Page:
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Five Ways to Identify Early Leadership Opportunities as a Young Professional

Morgan Kay Phelps, Assistant Vice President, Specialist in Data and Systems Security at Bank of America
| Posted at 10:21 AM by ISACA News | Category: ISACA | Permalink | Email this Post | Comments (0)

Morgan Kay PhelpsIt has been said that leadership cannot be learned and that it is an innate ability. While that may be true to a degree, there are steps young professionals can take to hone their innate leadership abilities through experience early in their careers. If you are seeking to be seen as a potential leader or how to attain future leadership positions at your company or organization, here are a few steps you can take to position you on the right path.

1. Grow Your Network to Grow Your Potential Leadership Opportunities
While leadership opportunities available to you may appear to be narrow based on your limited experience or conversely may seem endless if you are at a large organization or school, use your creativity to uncover the right leadership opportunities for you. Consider expanding your network and looking for leadership opportunities by joining and becoming active in student or professional groups, industry organizations, nonprofits, or even community groups that fit your interests. You can grow as a leader while also giving back to your company, organization and community.

2. Connect with Leaders You Admire
Look around your life and workplace for leaders you want to learn from and boldly ask them to serve as your mentors or sponsors. Take time to meet with them regularly – it can be 30 minutes once a month over a cup of coffee. Prepare in advance for your conversations so you can make the most of your time and theirs. Ask specific questions to obtain their advice from their own experience. You do not know if you do not ask – they were once in the same position that you are. They may also be able to provide ideas for leadership opportunities that could be a good fit for your skills and interests as they get to know you better. You do not have to forge a path to leadership alone – look to leaders in your reach and expand your circle as you navigate your own path to leadership.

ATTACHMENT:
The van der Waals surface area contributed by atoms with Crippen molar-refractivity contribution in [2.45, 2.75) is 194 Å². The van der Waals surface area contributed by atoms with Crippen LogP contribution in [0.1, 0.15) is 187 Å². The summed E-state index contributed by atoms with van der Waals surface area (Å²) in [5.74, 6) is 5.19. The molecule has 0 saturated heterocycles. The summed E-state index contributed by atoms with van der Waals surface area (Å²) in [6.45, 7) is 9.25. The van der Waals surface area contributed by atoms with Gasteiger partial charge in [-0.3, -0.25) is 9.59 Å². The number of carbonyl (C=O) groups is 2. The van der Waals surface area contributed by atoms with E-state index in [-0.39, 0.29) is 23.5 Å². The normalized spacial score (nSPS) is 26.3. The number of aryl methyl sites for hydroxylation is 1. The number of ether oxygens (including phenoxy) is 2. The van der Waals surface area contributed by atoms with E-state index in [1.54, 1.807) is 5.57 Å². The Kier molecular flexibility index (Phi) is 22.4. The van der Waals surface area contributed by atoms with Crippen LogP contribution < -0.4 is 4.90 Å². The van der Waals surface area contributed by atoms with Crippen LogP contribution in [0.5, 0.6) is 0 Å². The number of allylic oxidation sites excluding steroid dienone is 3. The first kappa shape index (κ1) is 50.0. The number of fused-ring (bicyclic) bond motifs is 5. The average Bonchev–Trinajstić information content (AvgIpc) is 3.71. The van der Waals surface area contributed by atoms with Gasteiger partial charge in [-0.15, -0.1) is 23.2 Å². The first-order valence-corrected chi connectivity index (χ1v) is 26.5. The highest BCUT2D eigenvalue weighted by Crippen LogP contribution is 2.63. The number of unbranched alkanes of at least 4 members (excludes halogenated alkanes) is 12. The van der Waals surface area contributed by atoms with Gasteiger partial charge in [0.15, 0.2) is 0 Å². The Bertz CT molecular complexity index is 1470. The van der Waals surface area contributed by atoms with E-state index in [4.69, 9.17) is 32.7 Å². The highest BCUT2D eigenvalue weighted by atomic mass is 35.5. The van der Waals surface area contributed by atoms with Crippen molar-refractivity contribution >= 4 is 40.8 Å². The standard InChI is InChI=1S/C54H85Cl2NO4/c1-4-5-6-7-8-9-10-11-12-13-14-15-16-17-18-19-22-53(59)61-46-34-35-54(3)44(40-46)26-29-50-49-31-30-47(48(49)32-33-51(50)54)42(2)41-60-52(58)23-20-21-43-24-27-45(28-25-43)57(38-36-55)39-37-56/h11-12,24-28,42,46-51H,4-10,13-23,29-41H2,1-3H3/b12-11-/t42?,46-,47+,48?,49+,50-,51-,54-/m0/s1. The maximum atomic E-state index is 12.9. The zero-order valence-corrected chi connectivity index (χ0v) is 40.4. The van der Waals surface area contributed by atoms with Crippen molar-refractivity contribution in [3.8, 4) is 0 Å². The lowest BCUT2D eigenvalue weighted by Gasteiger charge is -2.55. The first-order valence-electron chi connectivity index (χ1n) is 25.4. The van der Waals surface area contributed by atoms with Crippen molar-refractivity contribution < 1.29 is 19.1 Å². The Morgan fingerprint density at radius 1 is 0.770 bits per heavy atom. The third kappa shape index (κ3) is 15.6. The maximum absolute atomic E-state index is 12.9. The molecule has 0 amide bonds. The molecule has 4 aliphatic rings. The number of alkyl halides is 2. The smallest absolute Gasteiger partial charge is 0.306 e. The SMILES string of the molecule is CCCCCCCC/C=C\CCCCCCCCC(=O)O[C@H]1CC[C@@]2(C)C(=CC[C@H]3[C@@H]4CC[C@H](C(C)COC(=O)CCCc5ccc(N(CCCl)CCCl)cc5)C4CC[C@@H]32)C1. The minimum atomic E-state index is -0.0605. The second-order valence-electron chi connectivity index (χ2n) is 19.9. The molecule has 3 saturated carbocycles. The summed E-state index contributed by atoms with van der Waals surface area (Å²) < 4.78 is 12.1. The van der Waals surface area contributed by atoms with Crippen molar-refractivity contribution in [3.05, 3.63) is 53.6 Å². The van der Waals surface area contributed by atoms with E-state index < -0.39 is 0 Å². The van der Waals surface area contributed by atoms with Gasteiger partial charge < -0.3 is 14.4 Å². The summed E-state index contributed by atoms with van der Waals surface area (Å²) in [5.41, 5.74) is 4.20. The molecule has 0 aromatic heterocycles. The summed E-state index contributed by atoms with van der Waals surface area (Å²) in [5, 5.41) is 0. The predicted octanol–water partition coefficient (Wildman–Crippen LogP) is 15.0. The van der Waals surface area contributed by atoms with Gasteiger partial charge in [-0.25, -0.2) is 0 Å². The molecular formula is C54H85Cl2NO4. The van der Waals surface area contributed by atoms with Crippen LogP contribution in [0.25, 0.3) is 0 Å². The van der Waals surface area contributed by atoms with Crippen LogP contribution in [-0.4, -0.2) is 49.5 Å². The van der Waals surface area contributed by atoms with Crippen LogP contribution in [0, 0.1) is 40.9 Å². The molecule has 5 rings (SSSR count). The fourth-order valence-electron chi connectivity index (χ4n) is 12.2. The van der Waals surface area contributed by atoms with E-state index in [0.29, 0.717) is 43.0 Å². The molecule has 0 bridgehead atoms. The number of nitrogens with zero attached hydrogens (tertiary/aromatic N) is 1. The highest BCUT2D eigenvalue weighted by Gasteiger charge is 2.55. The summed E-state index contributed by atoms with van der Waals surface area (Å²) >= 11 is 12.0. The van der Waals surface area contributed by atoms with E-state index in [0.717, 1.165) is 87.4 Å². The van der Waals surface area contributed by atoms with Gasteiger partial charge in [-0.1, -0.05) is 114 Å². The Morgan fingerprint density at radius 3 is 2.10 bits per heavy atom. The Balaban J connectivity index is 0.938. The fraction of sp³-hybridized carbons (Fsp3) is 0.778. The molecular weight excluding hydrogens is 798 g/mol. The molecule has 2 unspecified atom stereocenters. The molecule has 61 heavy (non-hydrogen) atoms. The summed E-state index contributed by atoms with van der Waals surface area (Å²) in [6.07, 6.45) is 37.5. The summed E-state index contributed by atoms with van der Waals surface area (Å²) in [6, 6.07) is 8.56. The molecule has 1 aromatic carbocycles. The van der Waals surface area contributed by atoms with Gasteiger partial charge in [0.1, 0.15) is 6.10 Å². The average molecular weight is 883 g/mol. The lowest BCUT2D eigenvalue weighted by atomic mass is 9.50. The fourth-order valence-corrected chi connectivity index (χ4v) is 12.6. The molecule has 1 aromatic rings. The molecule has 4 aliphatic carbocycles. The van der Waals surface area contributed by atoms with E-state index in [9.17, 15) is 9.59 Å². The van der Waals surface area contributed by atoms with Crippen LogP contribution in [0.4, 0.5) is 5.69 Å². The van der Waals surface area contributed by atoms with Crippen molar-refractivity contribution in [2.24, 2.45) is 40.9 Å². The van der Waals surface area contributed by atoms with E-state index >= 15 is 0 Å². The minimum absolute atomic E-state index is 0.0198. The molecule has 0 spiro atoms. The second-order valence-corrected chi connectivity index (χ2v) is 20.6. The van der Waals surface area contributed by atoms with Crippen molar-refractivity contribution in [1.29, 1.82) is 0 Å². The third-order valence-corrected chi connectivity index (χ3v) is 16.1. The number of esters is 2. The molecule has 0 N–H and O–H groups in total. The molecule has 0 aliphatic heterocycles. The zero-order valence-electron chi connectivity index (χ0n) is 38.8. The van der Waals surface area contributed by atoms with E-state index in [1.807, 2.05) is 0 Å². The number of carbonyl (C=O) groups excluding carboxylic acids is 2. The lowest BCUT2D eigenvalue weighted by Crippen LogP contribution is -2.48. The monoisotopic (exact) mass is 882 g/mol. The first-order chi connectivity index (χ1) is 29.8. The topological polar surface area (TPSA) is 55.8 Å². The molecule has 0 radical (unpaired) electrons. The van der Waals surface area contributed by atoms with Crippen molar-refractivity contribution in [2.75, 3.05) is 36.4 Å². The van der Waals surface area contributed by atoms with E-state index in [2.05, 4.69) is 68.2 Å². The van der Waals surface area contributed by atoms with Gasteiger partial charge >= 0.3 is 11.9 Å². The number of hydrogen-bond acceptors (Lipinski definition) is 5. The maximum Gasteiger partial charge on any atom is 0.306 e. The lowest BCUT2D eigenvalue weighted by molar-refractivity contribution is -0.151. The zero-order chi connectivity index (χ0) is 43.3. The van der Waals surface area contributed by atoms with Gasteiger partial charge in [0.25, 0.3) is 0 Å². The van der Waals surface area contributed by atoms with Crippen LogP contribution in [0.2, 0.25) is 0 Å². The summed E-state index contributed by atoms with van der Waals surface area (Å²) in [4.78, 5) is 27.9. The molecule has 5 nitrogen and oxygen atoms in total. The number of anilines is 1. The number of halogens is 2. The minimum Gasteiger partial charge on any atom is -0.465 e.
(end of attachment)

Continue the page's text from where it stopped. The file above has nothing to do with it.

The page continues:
3. Learn the Difference Between a Mentor and a Sponsor – and Seek Both
Large companies may have a formal mentorship program that matches you with a mentor, but this is certainly not mandatory for mentorship. Mentoring can take many forms – it can be informal or formal, it can last a season or length of a career, it can be strictly professional or evolve into a friendship. Both mentors and sponsors can support your career growth – while a mentor serves as an advisor and sounding board, a sponsor serves as an advocate. A sponsor can help open doors for you to leadership opportunities both inside and outside your company. Both types of relationships can be utilized to grow your leadership skills and opportunities – and can also serve as a growth opportunity for your mentors and sponsors.

4. Know Your Strengths, Weaknesses and How They Both Can Be Opportunities for Growth
Some leaders are powerful persuaders and others are influential speakers, while the best leaders possess both skills. You may already be well aware of your strengths or need some assistance in articulating them. Either way, it is prudent to do an assessment of your strengths to determine what kind of leadership role is right for you. Having an unbiased perspective of your strengths and weaknesses (which can also be considered areas for growth) can be useful to tell the story of who you are as a potential leader. Ask your peers, managers, mentors and friends to validate your strengths. They may help you see past your blind spots and uncover leadership skills you did not realize you had.

5. Determine If/What Leadership is Right for You and Continue to Re-Assess Your Decision
The final piece to figure out is what type of leadership is the right fit for you. You can do this by following these tips and using your experiences to determine your ultimate leadership style goal. You may find leadership fits your personal life but not your professional life or vice versa – or that leadership does not interest you at this point in time. Your goals may change over time as you continue on your career journey, depending on what opportunities present themselves. Remain open to new opportunities that may push you out of your comfort zone and re-assess your decision as you move forward professionally to determine if you are still headed in the right direction.

Editor’s note: For more resources for young professionals, visit www.isaca.org/young-professionals.

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